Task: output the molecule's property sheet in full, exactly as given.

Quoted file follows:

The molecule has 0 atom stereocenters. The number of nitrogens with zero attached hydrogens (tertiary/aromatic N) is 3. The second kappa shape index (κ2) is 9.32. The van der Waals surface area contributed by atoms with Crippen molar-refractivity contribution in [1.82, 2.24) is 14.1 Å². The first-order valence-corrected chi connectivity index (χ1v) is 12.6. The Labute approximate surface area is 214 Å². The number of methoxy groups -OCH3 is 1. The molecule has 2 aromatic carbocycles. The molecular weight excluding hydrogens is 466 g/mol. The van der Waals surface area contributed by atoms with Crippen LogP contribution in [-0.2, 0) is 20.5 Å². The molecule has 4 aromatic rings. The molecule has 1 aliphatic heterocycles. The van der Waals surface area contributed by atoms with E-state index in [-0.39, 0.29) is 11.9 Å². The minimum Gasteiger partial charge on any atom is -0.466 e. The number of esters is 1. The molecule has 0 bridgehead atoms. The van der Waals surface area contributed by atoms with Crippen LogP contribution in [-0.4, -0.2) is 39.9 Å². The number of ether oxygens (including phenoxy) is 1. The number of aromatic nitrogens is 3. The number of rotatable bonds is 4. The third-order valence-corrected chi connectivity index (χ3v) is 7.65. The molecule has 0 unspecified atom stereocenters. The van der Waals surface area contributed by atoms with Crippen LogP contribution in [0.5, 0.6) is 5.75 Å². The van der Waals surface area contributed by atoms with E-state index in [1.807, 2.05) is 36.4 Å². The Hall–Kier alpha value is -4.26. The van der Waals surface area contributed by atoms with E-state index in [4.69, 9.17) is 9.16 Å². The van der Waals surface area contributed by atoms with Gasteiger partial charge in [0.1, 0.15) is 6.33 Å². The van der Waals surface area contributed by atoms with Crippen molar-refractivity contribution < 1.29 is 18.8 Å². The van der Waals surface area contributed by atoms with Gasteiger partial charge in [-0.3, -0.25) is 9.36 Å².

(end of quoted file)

The molecule has 0 atom stereocenters. The number of nitrogens with zero attached hydrogens (tertiary/aromatic N) is 3. The second kappa shape index (κ2) is 9.32. The van der Waals surface area contributed by atoms with Crippen molar-refractivity contribution in [1.82, 2.24) is 14.1 Å². The first-order valence-corrected chi connectivity index (χ1v) is 12.6. The Labute approximate surface area is 214 Å². The number of methoxy groups -OCH3 is 1. The molecule has 2 aromatic carbocycles. The molecular weight excluding hydrogens is 466 g/mol. The van der Waals surface area contributed by atoms with Crippen LogP contribution in [-0.2, 0) is 20.5 Å². The molecule has 4 aromatic rings. The molecule has 1 aliphatic heterocycles. The van der Waals surface area contributed by atoms with E-state index in [-0.39, 0.29) is 11.9 Å². The minimum Gasteiger partial charge on any atom is -0.466 e. The number of esters is 1. The molecule has 0 bridgehead atoms. The van der Waals surface area contributed by atoms with Crippen LogP contribution in [-0.4, -0.2) is 39.9 Å². The number of ether oxygens (including phenoxy) is 1. The number of aromatic nitrogens is 3. The number of rotatable bonds is 4. The third-order valence-corrected chi connectivity index (χ3v) is 7.65. The molecule has 0 unspecified atom stereocenters. The van der Waals surface area contributed by atoms with Crippen LogP contribution in [0.5, 0.6) is 5.75 Å². The van der Waals surface area contributed by atoms with E-state index in [1.807, 2.05) is 36.4 Å². The Hall–Kier alpha value is -4.26. The van der Waals surface area contributed by atoms with E-state index in [4.69, 9.17) is 9.16 Å². The van der Waals surface area contributed by atoms with Gasteiger partial charge in [0.1, 0.15) is 6.33 Å². The van der Waals surface area contributed by atoms with Crippen molar-refractivity contribution < 1.29 is 18.8 Å². The van der Waals surface area contributed by atoms with Gasteiger partial charge in [-0.3, -0.25) is 9.36 Å².